Violence drives women away from elections

 United Zimbabwe Alliance leader Elisabeth Valerio was the only female presidential aspirant compared to four in 2018.

WOMEN’S rights’ groups have cited political intimidation and violence as the major reason why fewer women participated in the August 23 and 24 elections compared to 2018.

 While women constitute the majority of the country’s population, over the years, women’s participation in politics has been declining with only 11% participating in the August election.

 United Zimbabwe Alliance leader Elisabeth Valerio was the only female presidential aspirant compared to four in 2018.

 In 2018 there was 48% women representation in the Senate, 31,5% in the National Assembly and a mere 13,3% in local government.

 In last month’s elections, the participation of women regressed with women candidates accounting for 11% only.

 According to an election situational report from one of the country’s leading women groups, there were documented cases where women were victims of voter intimidation by political parties.

 Women organisations said there was need for strong interventions to improve chances of women gaining mileage in the political landscape.

 Women’s Coalition of Zimbabwe chairperson Madrine Chiku said female politicians faced discrimination from their male counterparts.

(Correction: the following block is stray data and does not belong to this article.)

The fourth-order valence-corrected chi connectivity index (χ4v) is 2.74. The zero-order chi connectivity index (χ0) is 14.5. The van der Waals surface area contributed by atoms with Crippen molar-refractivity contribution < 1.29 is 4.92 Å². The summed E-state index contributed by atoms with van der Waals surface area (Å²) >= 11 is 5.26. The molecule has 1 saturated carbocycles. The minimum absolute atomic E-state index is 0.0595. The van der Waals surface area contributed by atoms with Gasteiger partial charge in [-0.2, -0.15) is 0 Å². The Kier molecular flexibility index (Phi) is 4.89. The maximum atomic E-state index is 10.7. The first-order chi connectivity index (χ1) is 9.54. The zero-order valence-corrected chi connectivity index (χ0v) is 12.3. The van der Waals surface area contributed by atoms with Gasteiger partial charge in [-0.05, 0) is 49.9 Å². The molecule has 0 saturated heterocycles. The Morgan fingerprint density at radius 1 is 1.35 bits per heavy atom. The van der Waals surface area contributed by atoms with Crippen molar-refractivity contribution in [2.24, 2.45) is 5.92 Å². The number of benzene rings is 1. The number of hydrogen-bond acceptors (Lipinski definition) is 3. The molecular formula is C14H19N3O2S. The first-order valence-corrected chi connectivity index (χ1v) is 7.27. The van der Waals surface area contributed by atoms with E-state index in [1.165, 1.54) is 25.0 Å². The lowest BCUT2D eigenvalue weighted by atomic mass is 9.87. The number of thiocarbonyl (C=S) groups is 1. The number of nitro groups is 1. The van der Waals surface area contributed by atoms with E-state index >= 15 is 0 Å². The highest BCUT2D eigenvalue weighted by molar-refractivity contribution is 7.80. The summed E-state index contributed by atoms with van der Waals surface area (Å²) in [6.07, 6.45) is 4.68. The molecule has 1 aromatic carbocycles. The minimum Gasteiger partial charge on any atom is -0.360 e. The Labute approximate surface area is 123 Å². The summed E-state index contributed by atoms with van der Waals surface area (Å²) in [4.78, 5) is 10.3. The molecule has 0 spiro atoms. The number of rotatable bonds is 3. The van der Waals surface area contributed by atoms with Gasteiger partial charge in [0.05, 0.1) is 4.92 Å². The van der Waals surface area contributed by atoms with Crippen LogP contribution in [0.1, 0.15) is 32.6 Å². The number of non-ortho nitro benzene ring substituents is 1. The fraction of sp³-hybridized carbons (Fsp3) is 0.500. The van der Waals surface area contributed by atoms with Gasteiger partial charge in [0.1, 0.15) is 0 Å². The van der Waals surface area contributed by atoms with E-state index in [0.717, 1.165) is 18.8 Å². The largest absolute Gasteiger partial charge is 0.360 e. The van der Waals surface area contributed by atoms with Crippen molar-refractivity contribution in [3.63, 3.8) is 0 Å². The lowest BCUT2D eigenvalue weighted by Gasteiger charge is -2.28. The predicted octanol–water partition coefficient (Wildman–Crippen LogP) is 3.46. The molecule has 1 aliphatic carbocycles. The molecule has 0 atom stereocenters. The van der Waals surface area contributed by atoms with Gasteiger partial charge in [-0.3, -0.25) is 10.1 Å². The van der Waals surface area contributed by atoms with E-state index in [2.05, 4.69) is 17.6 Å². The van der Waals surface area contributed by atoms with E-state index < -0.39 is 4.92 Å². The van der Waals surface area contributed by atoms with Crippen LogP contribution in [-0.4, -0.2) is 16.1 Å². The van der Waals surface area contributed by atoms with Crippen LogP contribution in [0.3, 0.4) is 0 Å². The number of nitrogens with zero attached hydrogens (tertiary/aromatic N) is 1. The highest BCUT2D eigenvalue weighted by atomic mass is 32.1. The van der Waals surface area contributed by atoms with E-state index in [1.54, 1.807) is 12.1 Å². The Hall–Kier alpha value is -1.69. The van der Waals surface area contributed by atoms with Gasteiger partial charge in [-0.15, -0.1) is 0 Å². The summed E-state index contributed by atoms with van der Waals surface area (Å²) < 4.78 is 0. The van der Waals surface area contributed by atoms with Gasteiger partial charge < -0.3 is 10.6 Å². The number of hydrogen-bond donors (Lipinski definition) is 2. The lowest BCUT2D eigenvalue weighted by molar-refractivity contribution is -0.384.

“Stereotypes and double standards still exist and this was noted in the just ended elections where there was more focus on women political candidates' private lives rather than their political careers,” Chiku said.

 Chiku said changing societal attitudes towards women in politics was crucial to encourage their participation in political processes.

 “There is a need to implement quotas or affirmative action policies that can help increase women's representation as well as encourage and support women to enter politics through training and mentorship programmes,” she said.

 “Women's organisations and allies can advocate for gender equality in political leadership.”

Women’s Academy for Leadership and Political Excellence (Walpe) media and publication officers Helen Kadirire said violence was the major reason why women did not participate in politics.

 “Women have always been on the receiving end of political violence and they do not get enough protection thereby the environment is not conducive enough for them to participate freely and fairly,” Kadirire said.

 Kadirire said female politicians were also victims of cyber bullying.

 “As Walpe we are also pushing for the change of the electoral system from first post to proportional representation and in this way women can be safeguarded from the ills of electoral violence and vote buying,” she said.

 “We are asking the relevant authorities to adhere to the constitution so there can be 50/50 representation.”

 Imba Mukadzi Umuzi Ngumama Trust director Siphathisiwe Moyo  said political parties must ensure gender parity and equality.

Opposition politician Linda Masarira said women in politics faced systematic and structural attacks from their male counterparts.

 “As long as women have not mastered the art of being each other’s keeper, we are going to continue seeing a decline in their participation for public seats,” Masarira said.

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